Haitong International is striving to start a brokerage in Singapore before the end of this year after receiving an operational licence and is scanning the market for acquisition opportunities.
Lin Yong, chief executive and deputy chairman of Haitong International, the Hong Kong division of China’s second largest securities firm, tells AsianInvestor that joint-ventures are not in the pipeline, noting that it wants full control of the business. “We will either acquire the whole business, or build it up ourselves,” he states.
Acquisition is a route it took in Hong Kong in 2009 after paying HK$1.8 billion ($232.1 million) for a 52.86% stake of Hong Kong-listed Tai Fook Securities, which later became Haitong International.
Lin notes that no solid M&A opportunities have arisen as yet, but stresses it is not for want of looking. He adds that acquisition targets it would consider would need significant AUM.
Haitong International has already rented office space in Singapore and staffed it, says Lin. Over the longer term, he says it will seek to provide all the services in the Lion City that it currently offers out of its Hong Kong office, namely brokerage, asset management, wealth management and investment banking. It also aims to bring its RMB-denominated prodcuts to Singapore.
At present Haitong International is applying for a licence from the Monetary Authority of Singapore to deal in securities and futures.Thereafter it will apply to be a member of the Singapore Exchange (SGX). Right now BOC International, a subsidiary of the Bank of China, is the only Chinese firm allowed to deal in securities in Singapore.
Once it opens a brokerage business in Singapore, Haitong International will introduce its asset management offering and bring its array of RMB-denominated products to the local investment community.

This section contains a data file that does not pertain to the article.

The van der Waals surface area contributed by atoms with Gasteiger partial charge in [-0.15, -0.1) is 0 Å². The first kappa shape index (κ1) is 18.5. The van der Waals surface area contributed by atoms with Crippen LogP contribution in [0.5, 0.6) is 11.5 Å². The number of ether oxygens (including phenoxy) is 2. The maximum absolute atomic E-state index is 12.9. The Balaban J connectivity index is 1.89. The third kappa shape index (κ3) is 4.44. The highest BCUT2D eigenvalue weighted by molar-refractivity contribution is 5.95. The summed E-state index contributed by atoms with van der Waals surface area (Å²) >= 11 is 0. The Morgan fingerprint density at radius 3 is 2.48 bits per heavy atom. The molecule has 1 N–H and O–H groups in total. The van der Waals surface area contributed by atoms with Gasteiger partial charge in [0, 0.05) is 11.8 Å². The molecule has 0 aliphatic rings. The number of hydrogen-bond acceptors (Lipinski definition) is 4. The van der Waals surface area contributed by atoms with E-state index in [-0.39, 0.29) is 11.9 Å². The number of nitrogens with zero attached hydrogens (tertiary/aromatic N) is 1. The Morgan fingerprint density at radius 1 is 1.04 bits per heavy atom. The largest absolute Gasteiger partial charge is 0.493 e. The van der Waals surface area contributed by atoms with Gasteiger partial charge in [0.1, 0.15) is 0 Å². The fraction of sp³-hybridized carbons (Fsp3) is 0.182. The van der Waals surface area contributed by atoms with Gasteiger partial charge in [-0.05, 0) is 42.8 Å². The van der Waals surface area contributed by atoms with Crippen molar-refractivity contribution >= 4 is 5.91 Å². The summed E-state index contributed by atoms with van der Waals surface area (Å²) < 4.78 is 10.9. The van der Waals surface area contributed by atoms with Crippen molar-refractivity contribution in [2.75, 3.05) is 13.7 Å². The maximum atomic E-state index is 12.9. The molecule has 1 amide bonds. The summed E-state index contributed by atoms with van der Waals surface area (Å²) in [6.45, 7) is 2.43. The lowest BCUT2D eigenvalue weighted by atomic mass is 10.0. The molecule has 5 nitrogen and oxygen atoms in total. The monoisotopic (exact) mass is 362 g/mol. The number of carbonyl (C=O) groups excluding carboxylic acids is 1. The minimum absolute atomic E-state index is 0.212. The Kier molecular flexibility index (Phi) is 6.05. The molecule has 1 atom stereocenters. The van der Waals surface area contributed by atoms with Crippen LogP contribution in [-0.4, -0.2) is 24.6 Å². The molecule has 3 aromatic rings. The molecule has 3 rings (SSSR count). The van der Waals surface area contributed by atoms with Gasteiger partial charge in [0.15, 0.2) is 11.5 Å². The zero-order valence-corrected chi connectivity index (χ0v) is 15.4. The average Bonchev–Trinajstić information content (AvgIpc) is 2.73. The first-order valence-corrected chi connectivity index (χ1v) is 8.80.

Haitong has two RMB-denominated funds – the Haitong China RMB Income Fund and a dim-sum bond fund Haitong Global RMB Fixed Income Fund – and more products are in the pipeline.
This year Haitong International received three batches of quota from China’s State Administration of Foreign Exchange (Safe), bringing its total renminbi qualified foreign institutional investor (RQFII) quota to Rmb4.9 billion since the programme launched in 2011.
Sources say the firm is also in the process of developing an exchange-traded fund to track the CSI 300 with some of this quota.
Eventually, the firm may consider offering RQFII ETFs in Singapore, Lin notes, a move that was only recently allowed after Chinese authorities announced in the middle of July they would extend the RQFII programme to Singapore and London.
Haitong also has a qualified foreign institutional investor licence, and is the first firm to take part in the RMB-qualified foreign limited partner (RQFLP) business, which allows qualified foreign fund managers to raise RMB from offshore investors and then invest that money back into RMB private equity funds based in Shanghai.